7,544

 

 
7,544

Restructuring and other
3,450

 

 
3,450

Changes in operating assets and liabilities:


 


 


Accounts receivable, net
11,754

 

 
11,754

Deferred revenue
338

 

 
338

Prepaid expenses and other
(852
)
 

 
(852
)
Accounts payable
(2,064
)
 

 
(2,064
)
Accrued taxes
(555
)
 

 
(555
)
Accrued compensation and benefits
(1,570
)
 

 
(1,570
)
Accrued expenses
(2,448
)
 

 
(2,448
)
Other liabilities
125

 

 
125

Net cash provided by operating activities
$
3,314

 
$

 
$
3,314

Note 2 — Cash, Cash Equivalents and Short-Term Investments

Cash equivalents consist of highly liquid fixed-income investments with original maturities of three months or less at the time of purchase, including money market funds. Short-term investments consist of readily marketable securities with a remaining maturity of more than three months from time of purchase. The Company classifies all of its cash equivalents and short-term investments as “available for sale,” as these investments are free of trading restrictions and are available for use in the Company's daily operations. These marketable securities are carried at fair value, with the unrealized gains and losses, net of tax, reported as accumulated other comprehensive income and included as a separate component of stockholders’ equity. Gains and losses are recognized when realized. When the Company determines that other-than-temporary declines in fair value have occurred, the amount of the decline that is related to a credit loss is recognized in earnings. Gains and losses are determined using the specific identification method. The Company’s realized gains and losses in the three and six months ended June 30, 2016 and 2015 were insignificant.
Cash and cash equivalents and short-term investments consisted of the following as of June 30, 2016 and December 31, 2015 (in thousands):

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June 30, 2016
 
 
Amortized
Cost
 
Unrealized
Gains
 
Unrealized
Losses
 
Estimated
Fair Value
Cash
$
55,080

 
$

 
$

 
$
55,080

Cash equivalents:
 
 
 
 
 
 
 
Money market mutual funds
216

 

 

 
216

Total cash and cash equivalents
55,296

 

 

 
55,296

Short-term investments:
 
 
 
 
 
 
 
Corporate bonds
55,012

 
279

 
(25
)
 
55,266

U.S. agency securities
33,458

 
239

 

 
33,697

Asset-backed securities
27,773

 
118

 
(3
)
 
27,888

U.S. Treasury securities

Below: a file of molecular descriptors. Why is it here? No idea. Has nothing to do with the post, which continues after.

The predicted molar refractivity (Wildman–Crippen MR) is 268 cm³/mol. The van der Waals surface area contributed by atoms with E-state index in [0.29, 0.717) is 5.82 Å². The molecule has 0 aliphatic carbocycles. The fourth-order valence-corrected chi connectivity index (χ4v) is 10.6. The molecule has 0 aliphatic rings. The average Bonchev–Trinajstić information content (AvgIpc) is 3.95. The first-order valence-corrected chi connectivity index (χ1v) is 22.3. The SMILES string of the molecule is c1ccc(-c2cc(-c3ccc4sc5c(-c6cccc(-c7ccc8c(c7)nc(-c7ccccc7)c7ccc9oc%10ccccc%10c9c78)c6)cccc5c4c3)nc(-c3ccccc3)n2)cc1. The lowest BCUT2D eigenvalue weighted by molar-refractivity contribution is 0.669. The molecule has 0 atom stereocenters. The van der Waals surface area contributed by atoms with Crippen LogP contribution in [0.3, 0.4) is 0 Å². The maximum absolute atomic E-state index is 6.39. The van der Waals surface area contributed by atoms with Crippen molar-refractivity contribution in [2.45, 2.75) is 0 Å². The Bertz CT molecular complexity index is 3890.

21,756

 
143

 
(4
)
 
21,895

Total short-term investments
137,999

 
779

 
(32
)
 
138,746

Cash, cash equivalents and short-term investments
$
193,295

 
$
779

 
$
(32
)
 
$
194,042

December 31, 2015
 
 
Amortized
Cost
 
Unrealized
Gains
 
Unrealized
Losses
 
Estimated
Fair Value
Cash
$
72,105

 
$

 
$

 
$
72,105

Cash equivalents:
 
 
 
 
 
 
 
Money market mutual funds
229

 

 

 
229

Total cash and cash equivalents
72,334

 

 

 
72,334

Short-term investments:
 
 
 
 
 
 
 
Corporate bonds
54,434

 

 
(389
)
 
54,045

U.S. agency securities
36,010

 

 
(187
)
 
35,823

Asset-backed securities
30,665

 

 
(132
)
 
30,533

U.S. Treasury securities
16,024

 

 
(47
)
 
15,977

Total short-term investments
137,133

 

 
(755
)
 
136,378

Cash, cash equivalents and short-term investments
$
209,467

 
$

 
$
(755
)
 
$
208,712

The following table summarizes the amortized cost and estimated fair value of money market mutual funds and short-term fixed income securities classified as short-term investments based on stated maturities as of June 30, 2016 (in thousands): 
 
Amortized
Cost
 
Estimated
Fair Value
Less than 1 year
$
14,440

 
$
14,429

Due in 1 to 3 years
123,775

 
124,533

Total
$
138,215

 
$
138,962

As of June 30, 2016, the Company did not consider any of its investments to be other-than-temporarily impaired.
Note 3 — Fair Value of Financial Instruments

The Company measures certain financial instruments at fair value on a recurring basis. The Company uses a three-tier fair value hierarchy, which prioritizes the inputs used in the valuation methodologies in measuring fair value:
Level 1 valuations are based on quoted prices in active markets for identical assets or liabilities.